Ashby St Ledgers, Northamptonshire (†Peterborough) C.14
In the customary position opposite the south door at Ashby St Ledgers is this early fifteenth-century painting of St Christopher, and it must surely be one of the most appealing examples of the subject in the English church.
The infant Christ, very unusually, rides piggy-back astride Christopher’s shoulders, his bare left foot held securely by the saint’s hand. Overall, the painting is competent, rather than high-class, work, but time and care have been taken over it, and it is touching in its homely truth to common practice and common observation. The Christ Child holds the orb of the world in his left hand, while his right is raised in blessing. Christopher, his facial features and beard carefully delineated, looks up at him in tender concern.
Below, various sea-creatures swim around Christopher’s feet, all of them looking more or less malign, especially the sharp-toothed fish in the centre. The eel-like creature snaking between his feet is a lamprey, attached by its sucker-mouth to his ankle. Beyond to the right, and overlapping Christopher’s heel, is a damaged fragment of a three-masted ship, with perhaps another vessel further right.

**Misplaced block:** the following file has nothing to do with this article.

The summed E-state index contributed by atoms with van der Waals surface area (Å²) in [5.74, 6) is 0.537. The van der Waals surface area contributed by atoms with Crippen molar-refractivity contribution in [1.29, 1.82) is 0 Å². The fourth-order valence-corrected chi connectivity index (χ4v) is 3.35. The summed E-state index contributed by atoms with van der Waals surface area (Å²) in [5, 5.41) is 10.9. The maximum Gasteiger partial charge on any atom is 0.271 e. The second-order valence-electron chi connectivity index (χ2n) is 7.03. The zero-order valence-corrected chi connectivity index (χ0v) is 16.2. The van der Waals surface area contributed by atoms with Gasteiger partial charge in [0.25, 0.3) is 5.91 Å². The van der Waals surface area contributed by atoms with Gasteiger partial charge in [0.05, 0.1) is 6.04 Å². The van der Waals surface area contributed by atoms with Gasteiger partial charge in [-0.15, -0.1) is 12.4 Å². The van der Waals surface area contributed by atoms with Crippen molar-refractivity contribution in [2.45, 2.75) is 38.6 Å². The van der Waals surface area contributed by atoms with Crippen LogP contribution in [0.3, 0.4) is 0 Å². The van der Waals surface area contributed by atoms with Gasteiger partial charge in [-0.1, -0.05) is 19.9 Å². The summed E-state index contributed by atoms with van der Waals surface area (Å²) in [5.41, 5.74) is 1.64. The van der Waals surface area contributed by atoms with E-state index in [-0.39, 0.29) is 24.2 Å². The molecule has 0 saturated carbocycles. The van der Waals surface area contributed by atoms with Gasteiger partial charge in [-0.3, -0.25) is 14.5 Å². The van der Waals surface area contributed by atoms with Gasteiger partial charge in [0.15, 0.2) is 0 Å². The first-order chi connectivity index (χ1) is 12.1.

One of the most remarkable things about this painting is the inclusion within its border of a coat of arms (top left of photograph, beside Christopher’s right hand). They are the arms of Catesby, a name resounding down the centuries in English history. William Catesby, chancellor to Richard III, was captured at Bosworth Field (1485) and died in prison shortly afterwards. His descendants, who lived at Ashby St Ledgers, were Catholic recusants who stayed loyal to the Old Faith even during the time of persecution, and one of them, Robert Catesby, was implicated in the Gunpowder Plot of 1605 – historians argue to this day about how deeply.
There are more paintings at Ashby, including the Martyrdom of St Margaret, also new on the site at this update, and a damaged but interesting Passion Cycle over and around the chancel arch. There is also a fine medieval stained glass panel of a bishop, thought to be St Leodegarius (whose name was anglicised to Ledger). Other on-site paintings of St Christopher are in the table below, as usual.
Website of the Blessed Virgin Mary & St Leodegarius, Ashby St Ledgers
† in page heading = Diocese